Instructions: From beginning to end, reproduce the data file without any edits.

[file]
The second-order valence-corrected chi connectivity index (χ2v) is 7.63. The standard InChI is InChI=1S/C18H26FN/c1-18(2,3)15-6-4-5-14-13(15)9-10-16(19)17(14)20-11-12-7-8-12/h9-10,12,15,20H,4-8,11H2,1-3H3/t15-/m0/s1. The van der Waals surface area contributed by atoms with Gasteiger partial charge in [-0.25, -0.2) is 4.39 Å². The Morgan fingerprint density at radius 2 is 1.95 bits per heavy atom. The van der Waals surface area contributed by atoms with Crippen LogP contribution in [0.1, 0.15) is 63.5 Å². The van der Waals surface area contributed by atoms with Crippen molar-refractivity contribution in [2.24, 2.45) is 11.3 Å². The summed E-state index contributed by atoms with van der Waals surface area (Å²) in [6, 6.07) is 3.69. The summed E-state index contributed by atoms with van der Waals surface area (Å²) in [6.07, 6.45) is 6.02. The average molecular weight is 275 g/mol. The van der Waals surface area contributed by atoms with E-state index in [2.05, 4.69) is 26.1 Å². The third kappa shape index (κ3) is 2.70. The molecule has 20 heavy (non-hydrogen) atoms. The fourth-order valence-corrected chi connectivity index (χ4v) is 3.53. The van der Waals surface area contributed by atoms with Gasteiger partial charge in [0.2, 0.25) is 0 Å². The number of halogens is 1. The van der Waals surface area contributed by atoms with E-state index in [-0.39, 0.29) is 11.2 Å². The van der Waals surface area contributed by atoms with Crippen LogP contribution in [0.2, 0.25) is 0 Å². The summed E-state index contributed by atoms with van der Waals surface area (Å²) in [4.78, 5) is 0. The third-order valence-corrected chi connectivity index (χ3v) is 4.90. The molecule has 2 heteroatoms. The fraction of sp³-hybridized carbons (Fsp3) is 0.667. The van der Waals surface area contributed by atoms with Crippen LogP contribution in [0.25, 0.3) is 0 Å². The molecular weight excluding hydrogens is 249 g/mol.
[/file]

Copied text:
The second-order valence-corrected chi connectivity index (χ2v) is 7.63. The standard InChI is InChI=1S/C18H26FN/c1-18(2,3)15-6-4-5-14-13(15)9-10-16(19)17(14)20-11-12-7-8-12/h9-10,12,15,20H,4-8,11H2,1-3H3/t15-/m0/s1. The van der Waals surface area contributed by atoms with Gasteiger partial charge in [-0.25, -0.2) is 4.39 Å². The Morgan fingerprint density at radius 2 is 1.95 bits per heavy atom. The van der Waals surface area contributed by atoms with Crippen LogP contribution in [0.1, 0.15) is 63.5 Å². The van der Waals surface area contributed by atoms with Crippen molar-refractivity contribution in [2.24, 2.45) is 11.3 Å². The summed E-state index contributed by atoms with van der Waals surface area (Å²) in [6, 6.07) is 3.69. The summed E-state index contributed by atoms with van der Waals surface area (Å²) in [6.07, 6.45) is 6.02. The average molecular weight is 275 g/mol. The van der Waals surface area contributed by atoms with E-state index in [2.05, 4.69) is 26.1 Å². The third kappa shape index (κ3) is 2.70. The molecule has 20 heavy (non-hydrogen) atoms. The fourth-order valence-corrected chi connectivity index (χ4v) is 3.53. The van der Waals surface area contributed by atoms with Gasteiger partial charge in [0.2, 0.25) is 0 Å². The number of halogens is 1. The van der Waals surface area contributed by atoms with E-state index in [-0.39, 0.29) is 11.2 Å². The van der Waals surface area contributed by atoms with Crippen LogP contribution in [0.2, 0.25) is 0 Å². The summed E-state index contributed by atoms with van der Waals surface area (Å²) in [4.78, 5) is 0. The third-order valence-corrected chi connectivity index (χ3v) is 4.90. The molecule has 2 heteroatoms. The fraction of sp³-hybridized carbons (Fsp3) is 0.667. The van der Waals surface area contributed by atoms with Crippen LogP contribution in [0.25, 0.3) is 0 Å². The molecular weight excluding hydrogens is 249 g/mol.